The death of an Alabama woman has been linked to Legionnaires' disease, and 12 other cases have been confirmed, according to the Alabama Department of Public Health.
All 13 cases have been tied to the Glenwood Healthcare nursing home in Florence, Ala. It was detected earlier this month, according to The Washington Post.
Ten of the cases were residents, while three were visitors.
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The woman, whose name was withheld, was a visitor in her 80s, and died in a Tuscaloosa hospital on Thursday.
"We have a lot of cultures pending in the laboratory," lead investigator Dr. Karen Landers told local TV station WAFF 48 News
. "This germ has to be grown in a special laboratory and the CDC has been providing technical assistance and support to the Alabama Department of Public Health in this. We do expect some results early next week."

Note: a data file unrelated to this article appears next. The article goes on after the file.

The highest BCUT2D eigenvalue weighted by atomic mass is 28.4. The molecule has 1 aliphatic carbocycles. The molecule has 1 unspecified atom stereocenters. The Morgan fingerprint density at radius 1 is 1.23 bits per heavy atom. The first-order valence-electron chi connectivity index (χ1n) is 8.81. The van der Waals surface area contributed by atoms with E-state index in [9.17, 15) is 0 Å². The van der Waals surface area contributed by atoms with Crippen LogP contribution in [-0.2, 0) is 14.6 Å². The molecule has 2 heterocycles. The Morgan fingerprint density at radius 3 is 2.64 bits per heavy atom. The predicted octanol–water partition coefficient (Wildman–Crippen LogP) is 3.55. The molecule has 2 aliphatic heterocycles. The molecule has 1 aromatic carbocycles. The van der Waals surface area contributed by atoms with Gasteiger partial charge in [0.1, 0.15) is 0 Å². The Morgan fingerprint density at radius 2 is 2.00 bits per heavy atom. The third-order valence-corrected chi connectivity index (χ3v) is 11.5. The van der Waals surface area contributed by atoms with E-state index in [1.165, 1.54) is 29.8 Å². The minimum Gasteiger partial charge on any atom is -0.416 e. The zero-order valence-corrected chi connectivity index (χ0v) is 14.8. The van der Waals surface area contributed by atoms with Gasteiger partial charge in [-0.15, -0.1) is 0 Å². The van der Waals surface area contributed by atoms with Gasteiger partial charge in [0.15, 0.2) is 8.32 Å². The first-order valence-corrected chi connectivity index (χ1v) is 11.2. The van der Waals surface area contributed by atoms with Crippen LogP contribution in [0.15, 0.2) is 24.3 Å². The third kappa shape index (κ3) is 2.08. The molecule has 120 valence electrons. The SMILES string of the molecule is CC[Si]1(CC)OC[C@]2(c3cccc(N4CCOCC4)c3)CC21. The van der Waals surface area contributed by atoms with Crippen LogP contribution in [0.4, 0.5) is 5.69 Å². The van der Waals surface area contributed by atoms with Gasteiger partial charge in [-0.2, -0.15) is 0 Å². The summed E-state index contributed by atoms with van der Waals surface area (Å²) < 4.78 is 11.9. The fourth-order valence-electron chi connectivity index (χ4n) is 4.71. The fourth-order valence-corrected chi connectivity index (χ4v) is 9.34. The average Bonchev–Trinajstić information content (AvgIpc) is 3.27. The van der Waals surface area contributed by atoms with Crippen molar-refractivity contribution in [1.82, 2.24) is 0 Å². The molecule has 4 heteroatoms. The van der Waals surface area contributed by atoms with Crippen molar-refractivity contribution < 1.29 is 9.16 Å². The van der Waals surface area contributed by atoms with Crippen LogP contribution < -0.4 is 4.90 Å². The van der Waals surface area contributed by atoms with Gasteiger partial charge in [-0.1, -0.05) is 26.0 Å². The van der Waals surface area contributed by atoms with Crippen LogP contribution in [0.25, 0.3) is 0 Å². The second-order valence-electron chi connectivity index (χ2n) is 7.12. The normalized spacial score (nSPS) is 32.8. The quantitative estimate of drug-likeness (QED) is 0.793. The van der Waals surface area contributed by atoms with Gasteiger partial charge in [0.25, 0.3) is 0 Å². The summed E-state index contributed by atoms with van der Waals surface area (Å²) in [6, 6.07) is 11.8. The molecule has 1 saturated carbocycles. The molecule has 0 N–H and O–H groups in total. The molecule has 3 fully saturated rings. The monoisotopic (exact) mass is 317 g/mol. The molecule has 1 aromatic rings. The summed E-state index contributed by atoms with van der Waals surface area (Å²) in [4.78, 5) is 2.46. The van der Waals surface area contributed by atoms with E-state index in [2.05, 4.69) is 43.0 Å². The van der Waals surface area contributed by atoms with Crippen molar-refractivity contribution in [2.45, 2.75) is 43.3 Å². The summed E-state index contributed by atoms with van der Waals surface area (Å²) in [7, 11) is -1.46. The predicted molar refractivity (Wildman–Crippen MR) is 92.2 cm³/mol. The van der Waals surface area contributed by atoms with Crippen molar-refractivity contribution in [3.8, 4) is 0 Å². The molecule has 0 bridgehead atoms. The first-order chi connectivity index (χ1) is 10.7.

Landers added that there are another 10 suspected cases.
In a statement released Friday, Glenwood Healthcare said in a statement they are working with health officials
to determine the cause.
"As a leader in long-term care health care in Alabama, Glenwood Healthcare immediately proceeded to notify and cooperate with state and local health departments and area hospitals with respect to identifying and treating any instances of Legionellosis," the statement read. "Glenwood Healthcare is not aware of any conclusive results from the environmental testing performed in our community by Alabama Department of Public Health and the U.S. Center for Disease Control that identify the source of Legionella bacteria."
According to The Mayo Clinic, Legionnaires' disease is a "severe form of pneumonia — lung inflammation usually caused by infection."
It is caused by a bacterium known as legionella. It is typically contracted by inhaling the bacteria, rather than person-to-person contact. Older adults, smokers, and people with weakened immune systems are more susceptible.
According to HC Information Resources
, a company that lists its mission as providing "information and consulting services to protect health and life by reducing the risk of Legionella and other waterborne pathogens," listed four other outbreaks this year.
In August, five people died in an Ohio retirement community of Legionnaires' disease
. The victims ranged in age from 63 to 99.
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